I was thinking of going a little rectangular and using one of my old Tetra Paks of soy milk, but part of me is also scared to slice any of them open, lest any stale soy odours come flying out — I really don’t need more dry heaving right now, thanks. So I might have to wait until another plastic container of something runs out.

My other problem is that I can’t see where I should attach this contraption — how does it not interfere with the back brake cables? I’d have to hook it up to the seat post or something, but that’s really high up.

Ideas? Suggestions? Help?

Recycling my cycling (Day 319)…

January 13, 2008

This is Mike, of Mike the Bike. I discovered his underground repair shop the other day while in Kensington — poor Deni was suffering from a squishy front brake and some rust spots, and I figured I should tend to these ailments now before the Springtime rush of tune-ups.

Now, I usually go to Sweet Pete’s for all my cycling needs because I love Pete and he knows what he’s doing. But his shop is also somewhat out of my way, so when I drop Deni off, it’s a long, lonely walk home. Mike, on the other hand, is right around the corner.

But more importantly, he specializes in recycling bikes, and has a whole wall full of used parts and equipment. Plus, he even gave me a loaner to keep overnight (it was single-speed, bright blue with red handlebars and back-pedal brakes — I felt like some sort of hipster Mary Poppins on it!).

Aaaand, get this: Turns out, he also has this delivery company, where for as little as $5 you can get your take-out food, laundry, office supplies, etc. dropped off right at your front door, courtesy of Mike and his custom-made bicycle with two honkin’ baskets on either end — so there’s no carbon guilt attached! (Well, except for the Styrofoam container holding your curry roti; you should definitely feel guilty about that).

Finally, you’re guaranteed service with a smile, maybe even a few jokes, too. When I got home yesterday, I looked at the bill he gave me, and instead of writing “half tune-up” as he said he was going to do, he had written “1/2 tuna” — cute!

So from now on, I’m greening my bike maintenance by only getting used parts and tune-ups from someone who understands the importance of recycling and refurbishing.

Photo courtesy of torontofotobug on Flickr

I’m gonna frame that another way (Day 317)…

January 11, 2008

mona lisa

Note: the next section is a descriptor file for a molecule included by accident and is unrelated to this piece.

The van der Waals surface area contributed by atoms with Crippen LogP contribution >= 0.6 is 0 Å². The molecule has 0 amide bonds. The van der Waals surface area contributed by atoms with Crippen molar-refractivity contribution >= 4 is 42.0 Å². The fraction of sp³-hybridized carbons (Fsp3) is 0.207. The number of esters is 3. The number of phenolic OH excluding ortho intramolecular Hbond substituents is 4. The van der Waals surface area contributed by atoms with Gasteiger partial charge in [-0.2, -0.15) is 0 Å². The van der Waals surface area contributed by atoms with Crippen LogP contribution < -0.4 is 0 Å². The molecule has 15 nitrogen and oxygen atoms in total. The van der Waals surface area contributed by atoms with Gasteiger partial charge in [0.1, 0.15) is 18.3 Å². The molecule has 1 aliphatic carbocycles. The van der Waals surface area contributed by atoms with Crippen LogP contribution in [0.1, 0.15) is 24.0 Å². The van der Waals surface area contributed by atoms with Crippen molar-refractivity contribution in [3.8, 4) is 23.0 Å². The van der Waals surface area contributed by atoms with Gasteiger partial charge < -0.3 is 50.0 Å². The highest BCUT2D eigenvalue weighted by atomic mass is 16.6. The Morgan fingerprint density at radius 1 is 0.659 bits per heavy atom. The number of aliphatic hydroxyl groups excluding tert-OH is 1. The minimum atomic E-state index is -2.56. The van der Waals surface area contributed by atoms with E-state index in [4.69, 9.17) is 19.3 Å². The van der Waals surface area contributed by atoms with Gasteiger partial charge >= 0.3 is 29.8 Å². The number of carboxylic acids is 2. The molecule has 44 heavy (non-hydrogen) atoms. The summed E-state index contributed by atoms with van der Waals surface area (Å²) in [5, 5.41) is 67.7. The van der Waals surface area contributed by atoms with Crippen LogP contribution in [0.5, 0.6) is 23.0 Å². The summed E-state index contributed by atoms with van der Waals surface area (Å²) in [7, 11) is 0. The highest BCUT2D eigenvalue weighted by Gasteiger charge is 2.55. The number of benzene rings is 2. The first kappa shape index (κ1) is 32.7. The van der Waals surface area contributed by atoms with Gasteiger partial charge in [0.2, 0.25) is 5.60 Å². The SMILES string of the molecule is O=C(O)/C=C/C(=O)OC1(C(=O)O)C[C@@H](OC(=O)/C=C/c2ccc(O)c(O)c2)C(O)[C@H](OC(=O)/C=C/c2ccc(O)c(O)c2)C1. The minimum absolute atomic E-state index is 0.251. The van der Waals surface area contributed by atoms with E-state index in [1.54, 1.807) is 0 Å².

Although artists and hippies often go together, bonding over a shared love of wheatgrass and a shared loathing of capitalist swine, it’s not always easy to find eco-friendly art, let alone an eco-friendly way of displaying it.

My friend recently gave me this cute little poster designed by a local artist, and I wanted to frame it. The problem was: I felt guilty standing in Black’s, staring at all these brand new picture frames, surely made from virgin wood covered in toxic paint, with glass shipped in from China and, of course, everything was wrapped up in plastic and Styrofoam.

I just couldn’t do it. But then, as I was walking home, I noticed in the window of Victor Gallery — an art store that unfortunately doesn’t have a URL — a pile of old-looking frames. Sure enough, they turned out to be made from reclaimed barn board, nice and bare. They could be purchased solo, or with glass already in them, and there was no packaging.

Woohoo! Of course the problem with already made frames is that you’re at the mercy of whatever size they come in. But my poster looks to be pretty standard, so my fingers are crossed.

Photoshop madness courtesy of Yours Truly

An organic cotton nut sack (Day 316)…

January 10, 2008

produce bags

All right, now that I’ve gotten all box-related issues out of my system, it’s time to get into bags. No, not tote bags — I already wrote about those ages ago. I’m talking about these reusable organic cotton produce sacks.

In my various pledges not to use any new plastic and to buy as much in bulk as possible, I’ve run into a problem: Transporting things like nuts, seeds, dried fruit, beans and so on requires a ridiculous amount of preparation if I’m going to avoid using the disposable plastic bags. I don’t have any of my own and I hate reusing the flimsy ones from the store because they get all dusty and gross. I’ve tried bringing my own containers too, but they’re so bulky and often require weighing beforehand.

I really, really needed a better alternative. My friend Meghan told me a while ago she was going to make her own cloth produce bags, but it wasn’t easy finding material that hadn’t already been bleached up the wazoo, so I’m not sure what she’s doing now (Meg? Comment?).

Either way, when I found these cute little sacks online, I decided it was worth the splurge. And I can even write the code numbers for the produce on the bags themselves so I can avoid having to use those fussy twist-ties.

So the real question is: Who double-dog-dares me to ask the next cashier I meet if he can hold my nut sack for a second?

Image from